“The World Atlas of Whisky,” by Dave Broom, is a must-have for fans of the brown spirit, in its second, fully revised and updated edition. Compelling photography brings the subject to life alongside profiles of more than 200 distilleries around the world, plus hundreds of tasting notes and detailed maps. In addition to the usual suspects in Scotland and Ireland, Broom provides depth and breadth to what’s going on with whiskey in Canada, Japan and Scandinavia, not to mention the explosive growth in craft distilleries across the United States. Kentucky and Tennessee are appropriately represented, but attention is also paid to new producers in New York, Texas, Michigan, Washington and California, among many others.
“Wines of California: The Comprehensive Guide,” by the World Wine Guys, Mike DeSimone and Jeff Jenssen, with foreword by Michael Mondavi, is a long-overdue, up-to-date survey of the wines and wineries of California, stretching from Mendocino and Lake counties all the way to the South Coast AVA outside San Diego. Along with strong recommendations for where to go and what to taste, the authors include a section of interviews called “In Their Own Words,” profiling many of the state’s leading people in wine. But that’s not all. The ending chapter offers a plethora of divine recipes intended to be enjoyed with wine. An example of one is below.
Quail a la Plancha with Roasted Grapes, Cracked Hazelnuts and Saba
Courtesy of Chef Mark Stark, owner of several restaurants including Stark’s, Bravas, Willi’s and Monti’s.
Wine pairings: The Calling Dutton Ranch Vineyards 2012 Pinot Noir Russian River
For the marinade
1 clove garlic, minced
2 tablespoons olive oil
2 sprigs fresh lavender, leaves finely minced (you may substitute rosemary)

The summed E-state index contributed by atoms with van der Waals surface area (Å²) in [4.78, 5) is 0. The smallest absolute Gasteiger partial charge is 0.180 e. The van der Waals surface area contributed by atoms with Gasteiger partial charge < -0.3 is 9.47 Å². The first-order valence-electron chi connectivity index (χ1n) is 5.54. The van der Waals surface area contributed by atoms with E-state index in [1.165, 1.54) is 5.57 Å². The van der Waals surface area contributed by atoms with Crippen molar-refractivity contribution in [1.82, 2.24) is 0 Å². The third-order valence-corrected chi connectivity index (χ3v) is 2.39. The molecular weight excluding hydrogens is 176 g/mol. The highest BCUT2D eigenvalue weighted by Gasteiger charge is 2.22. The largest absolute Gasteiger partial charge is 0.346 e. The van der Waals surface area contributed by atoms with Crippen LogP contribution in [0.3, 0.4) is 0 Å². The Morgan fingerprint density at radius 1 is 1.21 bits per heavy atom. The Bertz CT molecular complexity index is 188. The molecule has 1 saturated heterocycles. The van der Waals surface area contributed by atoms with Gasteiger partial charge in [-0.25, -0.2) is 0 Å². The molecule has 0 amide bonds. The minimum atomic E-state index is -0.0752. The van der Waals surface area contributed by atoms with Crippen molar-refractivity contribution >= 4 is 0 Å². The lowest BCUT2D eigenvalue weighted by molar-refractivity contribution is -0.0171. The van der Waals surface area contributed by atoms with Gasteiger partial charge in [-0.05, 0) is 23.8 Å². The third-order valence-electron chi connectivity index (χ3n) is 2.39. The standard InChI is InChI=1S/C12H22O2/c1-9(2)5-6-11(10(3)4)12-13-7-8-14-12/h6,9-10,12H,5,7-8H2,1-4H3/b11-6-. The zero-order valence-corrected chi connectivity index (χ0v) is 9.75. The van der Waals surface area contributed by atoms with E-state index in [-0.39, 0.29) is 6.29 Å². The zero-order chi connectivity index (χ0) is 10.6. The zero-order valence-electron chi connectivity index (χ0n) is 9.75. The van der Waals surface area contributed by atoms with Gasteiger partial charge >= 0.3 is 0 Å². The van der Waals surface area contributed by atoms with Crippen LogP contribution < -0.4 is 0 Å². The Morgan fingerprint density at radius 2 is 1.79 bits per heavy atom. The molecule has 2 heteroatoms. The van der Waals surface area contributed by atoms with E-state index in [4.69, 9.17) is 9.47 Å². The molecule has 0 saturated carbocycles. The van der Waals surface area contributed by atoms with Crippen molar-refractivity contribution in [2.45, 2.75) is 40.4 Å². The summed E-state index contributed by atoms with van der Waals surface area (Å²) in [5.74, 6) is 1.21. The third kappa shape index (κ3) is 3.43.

¼ teaspoon fresh ground black pepper
4 quails, semi-boned
For the roasted grapes
1 bunch red seedless grapes, stems removed
2 tablespoons extra-virgin olive oil
2 tablespoons cognac or brandy
- Salt and freshly ground black pepper to taste
For the hazelnuts
2 tablespoons butter
½ cup hazelnuts, toasted
2 tablespoons Saba (grape must reduction) or good aged balsamic vinegar
- Salt to taste
Combine marinade ingredients and rub quail, inside and out, with the mixture. Let quail marinate, covered, in the refrigerator for at least 4 hours or overnight.
Preheat the oven to 400 F with a sheet pan in the oven. Toss the grapes with the oil, cognac, and salt and pepper to taste. When the sheet pan is hot, put the grapes on the pan and roast the grapes just until they start to pop. Transfer grapes and juices to a bowl.
Heat a cast-iron skillet over medium heat until hot. Season the marinated quail with salt, then transfer to the hot pan and cook until brown and crispy, about 2 minutes. Flip the quail over and repeat on the other side. The quail should be well browned but still slightly pink on the inside. Transfer the quail to a serving platter and keep warm. Pour off any fat in the pan and reduce the heat. Add the butter and the cracked hazelnuts and cook for 30 seconds until the nuts are aromatic. Add the roasted grapes and the accumulated juices and cook until the grapes are just warmed through. Season with salt.
Arrange the quail on plates and drizzle with the Saba. Serve with the hazelnuts and roasted grapes.
Virginie Boone is a freelance wine writer based in Sonoma County. She can be reached at firstname.lastname@example.org and followed on Twitter @vboone.